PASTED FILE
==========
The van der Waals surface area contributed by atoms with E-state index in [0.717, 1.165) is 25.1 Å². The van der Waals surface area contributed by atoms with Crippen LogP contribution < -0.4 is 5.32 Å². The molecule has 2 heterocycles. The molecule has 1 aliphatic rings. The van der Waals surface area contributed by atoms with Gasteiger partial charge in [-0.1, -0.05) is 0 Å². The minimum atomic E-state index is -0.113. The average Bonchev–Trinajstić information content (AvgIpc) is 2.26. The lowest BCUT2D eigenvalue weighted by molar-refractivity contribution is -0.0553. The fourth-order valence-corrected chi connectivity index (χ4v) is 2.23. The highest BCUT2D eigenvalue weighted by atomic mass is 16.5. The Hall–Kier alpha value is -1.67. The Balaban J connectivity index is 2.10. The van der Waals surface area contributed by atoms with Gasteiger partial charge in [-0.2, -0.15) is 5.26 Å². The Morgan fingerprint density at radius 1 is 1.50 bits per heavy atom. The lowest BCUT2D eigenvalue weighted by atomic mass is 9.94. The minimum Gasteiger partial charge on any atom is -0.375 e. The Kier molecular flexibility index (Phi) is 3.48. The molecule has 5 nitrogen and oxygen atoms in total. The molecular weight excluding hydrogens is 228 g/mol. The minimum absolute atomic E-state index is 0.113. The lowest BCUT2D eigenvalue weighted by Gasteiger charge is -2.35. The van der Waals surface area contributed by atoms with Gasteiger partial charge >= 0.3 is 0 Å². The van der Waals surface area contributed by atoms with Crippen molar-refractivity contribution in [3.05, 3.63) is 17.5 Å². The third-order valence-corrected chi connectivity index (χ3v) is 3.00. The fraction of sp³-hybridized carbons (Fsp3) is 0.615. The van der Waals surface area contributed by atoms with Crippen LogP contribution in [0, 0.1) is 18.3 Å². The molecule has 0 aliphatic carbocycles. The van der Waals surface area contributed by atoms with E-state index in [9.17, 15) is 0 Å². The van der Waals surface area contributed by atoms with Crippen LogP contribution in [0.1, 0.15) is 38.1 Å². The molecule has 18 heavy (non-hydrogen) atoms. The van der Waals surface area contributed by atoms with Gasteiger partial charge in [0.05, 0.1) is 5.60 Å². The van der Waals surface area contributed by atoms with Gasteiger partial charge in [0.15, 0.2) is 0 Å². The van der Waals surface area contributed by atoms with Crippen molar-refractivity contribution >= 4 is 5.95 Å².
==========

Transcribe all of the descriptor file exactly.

The van der Waals surface area contributed by atoms with E-state index in [0.717, 1.165) is 25.1 Å². The van der Waals surface area contributed by atoms with Crippen LogP contribution < -0.4 is 5.32 Å². The molecule has 2 heterocycles. The molecule has 1 aliphatic rings. The van der Waals surface area contributed by atoms with Gasteiger partial charge in [-0.1, -0.05) is 0 Å². The minimum atomic E-state index is -0.113. The average Bonchev–Trinajstić information content (AvgIpc) is 2.26. The lowest BCUT2D eigenvalue weighted by molar-refractivity contribution is -0.0553. The fourth-order valence-corrected chi connectivity index (χ4v) is 2.23. The highest BCUT2D eigenvalue weighted by atomic mass is 16.5. The Hall–Kier alpha value is -1.67. The Balaban J connectivity index is 2.10. The van der Waals surface area contributed by atoms with Gasteiger partial charge in [-0.2, -0.15) is 5.26 Å². The Morgan fingerprint density at radius 1 is 1.50 bits per heavy atom. The lowest BCUT2D eigenvalue weighted by atomic mass is 9.94. The minimum Gasteiger partial charge on any atom is -0.375 e. The Kier molecular flexibility index (Phi) is 3.48. The molecule has 5 nitrogen and oxygen atoms in total. The molecular weight excluding hydrogens is 228 g/mol. The minimum absolute atomic E-state index is 0.113. The lowest BCUT2D eigenvalue weighted by Gasteiger charge is -2.35. The van der Waals surface area contributed by atoms with Gasteiger partial charge >= 0.3 is 0 Å². The van der Waals surface area contributed by atoms with Crippen molar-refractivity contribution in [3.05, 3.63) is 17.5 Å². The third-order valence-corrected chi connectivity index (χ3v) is 3.00. The fraction of sp³-hybridized carbons (Fsp3) is 0.615. The van der Waals surface area contributed by atoms with Crippen LogP contribution in [0, 0.1) is 18.3 Å². The molecule has 0 aliphatic carbocycles. The van der Waals surface area contributed by atoms with E-state index in [9.17, 15) is 0 Å². The van der Waals surface area contributed by atoms with Crippen LogP contribution in [0.1, 0.15) is 38.1 Å². The molecule has 18 heavy (non-hydrogen) atoms. The van der Waals surface area contributed by atoms with Gasteiger partial charge in [0.05, 0.1) is 5.60 Å². The van der Waals surface area contributed by atoms with Gasteiger partial charge in [0.15, 0.2) is 0 Å². The van der Waals surface area contributed by atoms with Crippen molar-refractivity contribution >= 4 is 5.95 Å².